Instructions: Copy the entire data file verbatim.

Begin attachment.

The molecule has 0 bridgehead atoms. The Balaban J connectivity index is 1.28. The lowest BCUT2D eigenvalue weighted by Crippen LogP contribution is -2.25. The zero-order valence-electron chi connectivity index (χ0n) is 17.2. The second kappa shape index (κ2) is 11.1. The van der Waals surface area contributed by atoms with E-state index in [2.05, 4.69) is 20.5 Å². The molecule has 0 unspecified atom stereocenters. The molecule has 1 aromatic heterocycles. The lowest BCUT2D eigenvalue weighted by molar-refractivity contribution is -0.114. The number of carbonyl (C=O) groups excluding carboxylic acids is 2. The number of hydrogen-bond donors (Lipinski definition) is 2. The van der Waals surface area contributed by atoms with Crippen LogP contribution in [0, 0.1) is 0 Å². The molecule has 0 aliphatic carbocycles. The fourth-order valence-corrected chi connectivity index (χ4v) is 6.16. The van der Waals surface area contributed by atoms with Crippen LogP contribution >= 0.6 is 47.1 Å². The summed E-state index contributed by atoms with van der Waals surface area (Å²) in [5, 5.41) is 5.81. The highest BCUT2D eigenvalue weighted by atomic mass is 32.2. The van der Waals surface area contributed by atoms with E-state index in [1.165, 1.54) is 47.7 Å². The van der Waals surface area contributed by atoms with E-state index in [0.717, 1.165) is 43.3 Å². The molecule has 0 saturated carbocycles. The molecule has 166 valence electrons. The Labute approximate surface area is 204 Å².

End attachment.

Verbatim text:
The molecule has 0 bridgehead atoms. The Balaban J connectivity index is 1.28. The lowest BCUT2D eigenvalue weighted by Crippen LogP contribution is -2.25. The zero-order valence-electron chi connectivity index (χ0n) is 17.2. The second kappa shape index (κ2) is 11.1. The van der Waals surface area contributed by atoms with E-state index in [2.05, 4.69) is 20.5 Å². The molecule has 0 unspecified atom stereocenters. The molecule has 1 aromatic heterocycles. The lowest BCUT2D eigenvalue weighted by molar-refractivity contribution is -0.114. The number of carbonyl (C=O) groups excluding carboxylic acids is 2. The number of hydrogen-bond donors (Lipinski definition) is 2. The van der Waals surface area contributed by atoms with Crippen LogP contribution in [0, 0.1) is 0 Å². The molecule has 0 aliphatic carbocycles. The fourth-order valence-corrected chi connectivity index (χ4v) is 6.16. The van der Waals surface area contributed by atoms with Crippen LogP contribution >= 0.6 is 47.1 Å². The summed E-state index contributed by atoms with van der Waals surface area (Å²) in [5, 5.41) is 5.81. The highest BCUT2D eigenvalue weighted by atomic mass is 32.2. The van der Waals surface area contributed by atoms with E-state index in [1.165, 1.54) is 47.7 Å². The van der Waals surface area contributed by atoms with E-state index in [0.717, 1.165) is 43.3 Å². The molecule has 0 saturated carbocycles. The molecule has 166 valence electrons. The Labute approximate surface area is 204 Å².